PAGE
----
In 1997, Betsy opened Fuzzy Friends Rescue, a no-kill rescue facility that believes that all animals, as living creatures, are entitled to a quality life, respect and compassion.

How did God direct you?

I had no business experience and hindsight is 20/20. If I had known I was going to be the founder of Fuzzy Friends Rescue, I would have majored in business instead of elementary education. When God speaks to your heart, He gives you passion and determination and the strength to see it through. I didn’t know I couldn’t do it. In the early days, people thought it would never last. They gave me a year because they said I had no idea what I was getting myself into. I said, “Well, they’re right. I have no idea.” But God knew what I was doing, and God has blessed us and given me the strength. In the early years, it was hard. We only had three-and a-half employees, and they had Mondays off. The board members didn’t know that they had dirty duty too. At Fuzzy Friends Rescue, there’s not one job that I have not done except give cats shots. I cannot give a cat a vaccination, but I’ve done every other job from scrubbing the floors, to mopping, bathing and grooming. You name it. I was there at eight o’clock every morning, cleaning kennels. At ten o’clock, we unlocked the front door for the public, and I put on another hat. “Welcome and what are you looking for?” I became the adoption counselor. You have to do everything. I’ve told people you cannot have any prima donnas at Fuzzy Friends Rescue. You’ve got to walk the walk, stay the course and do whatever it takes to keep things on track.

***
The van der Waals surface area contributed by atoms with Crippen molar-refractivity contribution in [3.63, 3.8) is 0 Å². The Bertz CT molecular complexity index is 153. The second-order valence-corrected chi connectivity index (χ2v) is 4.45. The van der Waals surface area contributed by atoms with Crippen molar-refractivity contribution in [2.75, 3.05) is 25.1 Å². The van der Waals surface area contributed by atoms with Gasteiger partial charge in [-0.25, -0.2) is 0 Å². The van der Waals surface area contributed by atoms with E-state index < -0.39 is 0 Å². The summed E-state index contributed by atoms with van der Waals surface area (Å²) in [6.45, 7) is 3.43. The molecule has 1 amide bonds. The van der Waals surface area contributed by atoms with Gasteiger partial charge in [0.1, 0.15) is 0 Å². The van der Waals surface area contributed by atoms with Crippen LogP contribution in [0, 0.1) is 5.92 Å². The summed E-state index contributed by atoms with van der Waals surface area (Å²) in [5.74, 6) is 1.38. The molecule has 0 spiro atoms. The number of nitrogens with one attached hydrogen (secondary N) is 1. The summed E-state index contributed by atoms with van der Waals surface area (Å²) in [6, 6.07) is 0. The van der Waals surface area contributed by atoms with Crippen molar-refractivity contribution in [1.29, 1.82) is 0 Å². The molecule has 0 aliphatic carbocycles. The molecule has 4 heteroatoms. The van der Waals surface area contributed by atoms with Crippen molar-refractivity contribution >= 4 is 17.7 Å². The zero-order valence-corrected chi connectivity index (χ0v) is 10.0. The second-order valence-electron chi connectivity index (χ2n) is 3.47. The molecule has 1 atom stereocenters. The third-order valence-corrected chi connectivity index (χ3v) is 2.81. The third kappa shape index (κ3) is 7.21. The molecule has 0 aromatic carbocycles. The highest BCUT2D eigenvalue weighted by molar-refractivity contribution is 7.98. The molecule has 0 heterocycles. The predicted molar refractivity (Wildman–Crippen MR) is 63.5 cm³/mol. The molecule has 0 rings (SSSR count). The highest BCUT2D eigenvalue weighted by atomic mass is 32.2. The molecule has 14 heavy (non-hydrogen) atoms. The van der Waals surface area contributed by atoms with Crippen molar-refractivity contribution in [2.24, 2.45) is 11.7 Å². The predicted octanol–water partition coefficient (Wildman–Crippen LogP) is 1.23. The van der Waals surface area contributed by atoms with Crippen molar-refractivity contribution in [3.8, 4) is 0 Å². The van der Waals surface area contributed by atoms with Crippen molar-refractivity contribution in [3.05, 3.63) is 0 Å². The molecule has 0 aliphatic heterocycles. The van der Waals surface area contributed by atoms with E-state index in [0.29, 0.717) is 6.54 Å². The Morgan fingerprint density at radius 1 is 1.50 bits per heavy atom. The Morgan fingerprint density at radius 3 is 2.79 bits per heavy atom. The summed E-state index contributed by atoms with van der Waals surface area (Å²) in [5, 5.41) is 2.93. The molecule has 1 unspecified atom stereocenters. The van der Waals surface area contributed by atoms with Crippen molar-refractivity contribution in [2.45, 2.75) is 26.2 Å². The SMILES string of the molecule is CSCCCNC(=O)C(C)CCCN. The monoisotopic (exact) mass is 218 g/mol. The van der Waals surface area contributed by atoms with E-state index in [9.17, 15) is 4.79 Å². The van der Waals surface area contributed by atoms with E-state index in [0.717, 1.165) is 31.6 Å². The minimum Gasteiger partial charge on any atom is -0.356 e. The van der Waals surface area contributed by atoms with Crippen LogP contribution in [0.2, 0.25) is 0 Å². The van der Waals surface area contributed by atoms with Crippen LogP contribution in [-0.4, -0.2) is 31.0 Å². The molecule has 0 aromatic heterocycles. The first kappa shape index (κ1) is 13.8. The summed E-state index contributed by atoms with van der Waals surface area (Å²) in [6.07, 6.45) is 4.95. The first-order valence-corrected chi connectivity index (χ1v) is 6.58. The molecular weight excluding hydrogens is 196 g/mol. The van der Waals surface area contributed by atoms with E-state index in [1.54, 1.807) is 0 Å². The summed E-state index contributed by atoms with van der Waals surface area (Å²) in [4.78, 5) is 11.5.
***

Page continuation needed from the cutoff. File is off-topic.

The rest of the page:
Do you see yourself retiring at any point?

Not completely and totally. My husband is 82, and I am 70. I’m not afraid to tell how old I am. I want to enjoy my life a little more. I would like to step away a little bit, but I’ll never retire totally because I am so committed to this and I’m a workaholic.

Now, can you give your beautiful granddaughters one pearl of wisdom or gift from your well-lived life experiences?

Don’t be afraid to follow your dream. Be bold and be courageous because God speaks to each of us in different ways. Listen to your heart, to your inner voice, because that’s God speaking to you. You are here for a purpose, to make a difference in your community, in this world, and you can do anything. If God puts it on your heart, don’t be afraid to follow your heart and your dream. Find your niche. If you turn to Him and ask Him, He will give you a plan, He will give you the strength, and He will direct your steps. We’re all here to make a difference in the world in which we live whether it’s with children, animals, the homeless or the elderly. Find your passion, and He will give you the strength, the wisdom and the determination to make a difference.